I am thankful that my parents choose their retirement community. It alleviates most of the guilt I feel, however, it doesn’t mean you aren’t involved or acting as a care giver. Helping my parents has been and continues to be a part-time job. The community works with me and my siblings — we are actively involved as advocates and care givers — and have been for more than two years.
Right now my siblings and I are struggling to know if my Mom is in the right place. With dementia, the transitions are the trickiest and I’m not sure one community will always be the right place for everyone. The set-up of the Assisted Living community is proving to be very challenging now. We are possibly going to have to find her a new place if the place she selected confirms that they are just unable to help my Mom any longer.
Within days of the Assisted Living facility calling me in to work through how we might better help my Mom, she was involved in an incident where another resident ended up on the floor. We received few details, but I have witnessed, and the staff has reported that my Mom is getting more combative. She has periods where she is verbally abusive and physically threatening. She’s now about 5’7″ and 110 pounds, but is able to command a larger presence and scares other residents.
My general rule has been to tell my Mom once what is happening and what has been reported to me. The discussion is always difficult and she is always frustrated to hear that I have been told something about her when she was not present. I totally understand that emotion.
However, even when she was present, she doesn’t remember. My Mom will argue each item and demands written documentation. When it is provided, she rips it up. From that point forward, I work to implement the changes and redirect conversations or frame them with information that my Mom will accept.
Within the past year, I have met several residents who will share how my Mom was one of the first residents that welcomed them into the community. However the dementia has changed her and now, she’s the woman everyone avoids.
The head nurse calls to let me know the doctor is going to meet with her and look into some new medications. The Ativan (by itself) can’t help anymore.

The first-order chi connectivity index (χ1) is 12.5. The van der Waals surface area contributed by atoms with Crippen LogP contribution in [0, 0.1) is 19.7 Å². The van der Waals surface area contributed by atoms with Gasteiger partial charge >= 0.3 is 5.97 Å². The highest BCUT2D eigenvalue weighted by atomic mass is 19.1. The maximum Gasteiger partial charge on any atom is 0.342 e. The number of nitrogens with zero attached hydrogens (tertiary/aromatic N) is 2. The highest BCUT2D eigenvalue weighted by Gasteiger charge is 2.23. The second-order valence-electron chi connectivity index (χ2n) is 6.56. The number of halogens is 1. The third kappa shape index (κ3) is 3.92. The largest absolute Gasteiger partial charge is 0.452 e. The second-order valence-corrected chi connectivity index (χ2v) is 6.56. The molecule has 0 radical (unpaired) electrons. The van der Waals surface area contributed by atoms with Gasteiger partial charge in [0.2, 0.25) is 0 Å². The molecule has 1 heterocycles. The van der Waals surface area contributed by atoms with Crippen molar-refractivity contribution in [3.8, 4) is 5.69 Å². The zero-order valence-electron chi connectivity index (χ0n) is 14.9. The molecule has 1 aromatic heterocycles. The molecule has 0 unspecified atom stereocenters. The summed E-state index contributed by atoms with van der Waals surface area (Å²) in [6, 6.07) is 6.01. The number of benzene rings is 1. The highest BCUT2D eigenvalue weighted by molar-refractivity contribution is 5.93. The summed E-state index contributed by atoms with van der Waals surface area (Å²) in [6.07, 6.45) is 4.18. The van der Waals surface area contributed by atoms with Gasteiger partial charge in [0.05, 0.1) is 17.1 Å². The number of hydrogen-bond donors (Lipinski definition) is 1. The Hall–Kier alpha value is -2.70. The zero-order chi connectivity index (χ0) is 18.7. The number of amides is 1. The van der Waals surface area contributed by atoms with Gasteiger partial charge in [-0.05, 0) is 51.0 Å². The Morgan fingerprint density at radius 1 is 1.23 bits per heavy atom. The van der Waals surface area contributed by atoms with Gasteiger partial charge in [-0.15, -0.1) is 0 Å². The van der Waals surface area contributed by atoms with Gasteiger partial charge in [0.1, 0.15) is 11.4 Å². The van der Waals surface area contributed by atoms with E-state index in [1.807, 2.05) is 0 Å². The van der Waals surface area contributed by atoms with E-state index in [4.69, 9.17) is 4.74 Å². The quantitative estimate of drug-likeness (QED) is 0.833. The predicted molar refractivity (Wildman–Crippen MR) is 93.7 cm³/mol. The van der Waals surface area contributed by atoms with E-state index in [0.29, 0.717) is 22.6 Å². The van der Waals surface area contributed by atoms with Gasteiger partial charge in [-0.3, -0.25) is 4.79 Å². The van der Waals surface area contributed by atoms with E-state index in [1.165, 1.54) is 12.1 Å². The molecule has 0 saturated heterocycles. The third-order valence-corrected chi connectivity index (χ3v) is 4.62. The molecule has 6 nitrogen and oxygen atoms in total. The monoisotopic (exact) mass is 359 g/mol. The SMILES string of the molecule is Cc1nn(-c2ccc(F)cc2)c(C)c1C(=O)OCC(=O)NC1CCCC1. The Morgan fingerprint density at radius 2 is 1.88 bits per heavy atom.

Just when I think I have absorbed the changes in my Mom, something new emerges. Rattled.
My daughter and I visited my Mom yesterday and as we were leaving my 11-year old turned to me and said “She’s a lot worse.” I have noticed that instead of one or two odd-ball comments, she now has whole sentences that don’t make sense.
She is also doing things that don’t seem very nice, but I know under her actions there is good intent. My Mom is a life bridge master and created and directed games around Northern Virginia. Several of them were in the Retirement Community where she now lives. I was told that she has been very disruptive at the games and have visited and seen the resistance to find her a partner lately. About a year ago, she tried to willingly turn over the games to a woman who volunteered. My Mom was having a hard time getting the bridge boards together. I know the woman had a very hard time because my Mom would forget she turned over the game and try to take it back over. Apparently, she still forgets which causes trouble.
A few weeks ago, the woman who was running the games got ill and has been in the nursing unit. My Mom went to go take her “boards” back from the community room. When I asked her why, she couldn’t tell me. She is having a hard time putting her ideas together and communicating her intent — the first week she told me the story, it just sounded like she felt like this was her opportunity to steal back the equipment she turned over to the new volunteer director. Yesterday, she finally told me she was getting them ready so they would have boards to use so they could still have their games.
What I do see when I visit my Mom is how many things she can still do. My daughter hurt her foot and is now using crutches. On our trip, I would stop by the front door to let out my daughter and my Mom. My Mom would hop out of the car and get the door open to help my daughter. She was attentive and tried to assist with small tasks during our entire visit.